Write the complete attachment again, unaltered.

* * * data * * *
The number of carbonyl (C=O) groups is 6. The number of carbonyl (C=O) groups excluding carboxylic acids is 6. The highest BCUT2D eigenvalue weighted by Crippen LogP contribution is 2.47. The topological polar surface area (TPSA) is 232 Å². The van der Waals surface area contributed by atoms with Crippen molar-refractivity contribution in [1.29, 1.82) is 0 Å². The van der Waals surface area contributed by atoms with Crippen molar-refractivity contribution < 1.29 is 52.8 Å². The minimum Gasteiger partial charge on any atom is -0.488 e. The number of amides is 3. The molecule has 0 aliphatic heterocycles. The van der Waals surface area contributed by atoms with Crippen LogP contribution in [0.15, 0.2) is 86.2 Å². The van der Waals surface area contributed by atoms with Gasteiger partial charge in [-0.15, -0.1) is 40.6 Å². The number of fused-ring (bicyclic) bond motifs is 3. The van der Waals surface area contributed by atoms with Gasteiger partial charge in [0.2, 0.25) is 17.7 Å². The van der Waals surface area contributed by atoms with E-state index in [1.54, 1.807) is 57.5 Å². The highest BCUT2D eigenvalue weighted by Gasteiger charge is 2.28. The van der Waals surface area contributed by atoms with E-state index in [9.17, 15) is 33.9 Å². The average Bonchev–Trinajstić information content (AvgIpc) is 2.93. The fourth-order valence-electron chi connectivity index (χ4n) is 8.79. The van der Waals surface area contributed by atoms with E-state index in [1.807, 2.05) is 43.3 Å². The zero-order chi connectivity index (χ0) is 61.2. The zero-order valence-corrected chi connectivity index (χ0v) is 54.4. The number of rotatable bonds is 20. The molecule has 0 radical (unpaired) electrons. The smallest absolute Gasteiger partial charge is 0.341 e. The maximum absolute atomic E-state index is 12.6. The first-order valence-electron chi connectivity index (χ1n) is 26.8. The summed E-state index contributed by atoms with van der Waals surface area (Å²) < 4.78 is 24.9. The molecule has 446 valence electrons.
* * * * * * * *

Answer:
The number of carbonyl (C=O) groups is 6. The number of carbonyl (C=O) groups excluding carboxylic acids is 6. The highest BCUT2D eigenvalue weighted by Crippen LogP contribution is 2.47. The topological polar surface area (TPSA) is 232 Å². The van der Waals surface area contributed by atoms with Crippen molar-refractivity contribution in [1.29, 1.82) is 0 Å². The van der Waals surface area contributed by atoms with Crippen molar-refractivity contribution < 1.29 is 52.8 Å². The minimum Gasteiger partial charge on any atom is -0.488 e. The number of amides is 3. The molecule has 0 aliphatic heterocycles. The van der Waals surface area contributed by atoms with Crippen LogP contribution in [0.15, 0.2) is 86.2 Å². The van der Waals surface area contributed by atoms with Gasteiger partial charge in [-0.15, -0.1) is 40.6 Å². The number of fused-ring (bicyclic) bond motifs is 3. The van der Waals surface area contributed by atoms with Gasteiger partial charge in [0.2, 0.25) is 17.7 Å². The van der Waals surface area contributed by atoms with E-state index in [1.54, 1.807) is 57.5 Å². The highest BCUT2D eigenvalue weighted by Gasteiger charge is 2.28. The van der Waals surface area contributed by atoms with E-state index in [9.17, 15) is 33.9 Å². The average Bonchev–Trinajstić information content (AvgIpc) is 2.93. The fourth-order valence-electron chi connectivity index (χ4n) is 8.79. The van der Waals surface area contributed by atoms with E-state index in [1.807, 2.05) is 43.3 Å². The zero-order chi connectivity index (χ0) is 61.2. The zero-order valence-corrected chi connectivity index (χ0v) is 54.4. The number of rotatable bonds is 20. The molecule has 0 radical (unpaired) electrons. The smallest absolute Gasteiger partial charge is 0.341 e. The maximum absolute atomic E-state index is 12.6. The first-order valence-electron chi connectivity index (χ1n) is 26.8. The summed E-state index contributed by atoms with van der Waals surface area (Å²) < 4.78 is 24.9. The molecule has 446 valence electrons.